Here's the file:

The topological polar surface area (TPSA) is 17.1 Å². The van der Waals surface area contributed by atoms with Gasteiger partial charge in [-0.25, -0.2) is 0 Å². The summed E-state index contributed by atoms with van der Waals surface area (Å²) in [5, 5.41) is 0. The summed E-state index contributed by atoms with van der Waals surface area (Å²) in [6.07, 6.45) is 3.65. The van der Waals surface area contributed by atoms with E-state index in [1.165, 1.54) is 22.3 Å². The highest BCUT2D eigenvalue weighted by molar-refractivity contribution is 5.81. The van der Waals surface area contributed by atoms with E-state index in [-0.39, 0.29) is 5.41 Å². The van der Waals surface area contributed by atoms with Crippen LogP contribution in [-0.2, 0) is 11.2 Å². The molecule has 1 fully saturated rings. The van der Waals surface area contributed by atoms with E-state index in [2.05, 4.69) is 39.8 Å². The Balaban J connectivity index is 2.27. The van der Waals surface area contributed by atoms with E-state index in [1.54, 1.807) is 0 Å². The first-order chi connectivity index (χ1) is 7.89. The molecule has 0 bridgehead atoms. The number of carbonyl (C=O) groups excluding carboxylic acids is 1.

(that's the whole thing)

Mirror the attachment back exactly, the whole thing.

The topological polar surface area (TPSA) is 17.1 Å². The van der Waals surface area contributed by atoms with Gasteiger partial charge in [-0.25, -0.2) is 0 Å². The summed E-state index contributed by atoms with van der Waals surface area (Å²) in [5, 5.41) is 0. The summed E-state index contributed by atoms with van der Waals surface area (Å²) in [6.07, 6.45) is 3.65. The van der Waals surface area contributed by atoms with E-state index in [1.165, 1.54) is 22.3 Å². The highest BCUT2D eigenvalue weighted by molar-refractivity contribution is 5.81. The van der Waals surface area contributed by atoms with E-state index in [-0.39, 0.29) is 5.41 Å². The van der Waals surface area contributed by atoms with Crippen LogP contribution in [-0.2, 0) is 11.2 Å². The molecule has 1 fully saturated rings. The van der Waals surface area contributed by atoms with E-state index in [2.05, 4.69) is 39.8 Å². The Balaban J connectivity index is 2.27. The van der Waals surface area contributed by atoms with E-state index in [1.54, 1.807) is 0 Å². The first-order chi connectivity index (χ1) is 7.89. The molecule has 0 bridgehead atoms. The number of carbonyl (C=O) groups excluding carboxylic acids is 1.